Parents should agree to have same standards


November 12, 1995|By Beverly Mills

My 3 1/2 -year-old son behaves differently depending on which parent he's with. I have fewer problems than his mother. What might account for the inconsistency, and what can we do about it?

Clint Williams

Phoenix, Ariz.

"Your son behaves differently because he already knows what he can and cannot do with each of you," says Pat Brown, a Child Life reader and former elementary school and day-care teacher from Chesapeake, Va. "This problem was no surprise to me. As a matter of fact, I think it's typical."

No matter how parents try to counteract it, children will naturally react somewhat differently to each parent. But when the relationships swing too far off kilter, child-development experts say, it's time to strike a better balance.

"All children do basic marketing research to find out how in charge and confident their parents are," says Mel Silberman, a professor of psychological studies in education at Temple University and a family therapist in private practice in Philadelphia.

"The best way for children to do that is to test their parents," says Dr. Silberman, author of the new book "When Your Child is Difficult" (Research Press, $12.95).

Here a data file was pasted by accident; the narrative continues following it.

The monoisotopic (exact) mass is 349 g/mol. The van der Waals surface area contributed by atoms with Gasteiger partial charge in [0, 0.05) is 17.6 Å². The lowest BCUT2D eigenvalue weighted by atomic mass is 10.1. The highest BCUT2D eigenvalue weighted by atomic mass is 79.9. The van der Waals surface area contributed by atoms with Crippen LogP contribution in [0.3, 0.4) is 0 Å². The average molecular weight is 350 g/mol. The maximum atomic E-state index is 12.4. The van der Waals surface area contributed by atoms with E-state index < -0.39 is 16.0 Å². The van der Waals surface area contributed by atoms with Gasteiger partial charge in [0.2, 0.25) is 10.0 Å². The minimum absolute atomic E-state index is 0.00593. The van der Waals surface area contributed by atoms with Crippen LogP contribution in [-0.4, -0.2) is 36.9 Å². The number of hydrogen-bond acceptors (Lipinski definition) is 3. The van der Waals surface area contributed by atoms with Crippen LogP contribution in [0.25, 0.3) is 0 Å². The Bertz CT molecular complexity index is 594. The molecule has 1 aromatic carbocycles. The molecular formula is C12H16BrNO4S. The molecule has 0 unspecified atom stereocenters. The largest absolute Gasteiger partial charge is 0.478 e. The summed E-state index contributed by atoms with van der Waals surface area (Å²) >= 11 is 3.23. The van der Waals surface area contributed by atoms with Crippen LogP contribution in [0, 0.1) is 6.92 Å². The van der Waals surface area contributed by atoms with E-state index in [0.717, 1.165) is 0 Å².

In response to this testing, many parents follow predictable patterns that often differ by gender, says Elizabeth Ellis, a clinical psychologist and family therapist in private practice in Atlanta.

"In the majority of families I see, children will comply quicker to requests from a father," says Dr. Ellis. "Fathers as a group tend to be stricter, sterner and more concise in their demands, while mothers are more emotional, more sensitive to the child's needs and give more lengthy explanations for why something should be done."

A special-education teacher from Buffalo, N.Y., agrees. "You [the father] have fewer problems because you have more consistent, more defined expectations," Sandy Boczar says. "Perhaps you do as you say, whereas with the mother, some whining, crying and arguing must wear her down to the point where she gives in."

To avoid this, many readers suggest making a plan, in private, for presenting a united front.

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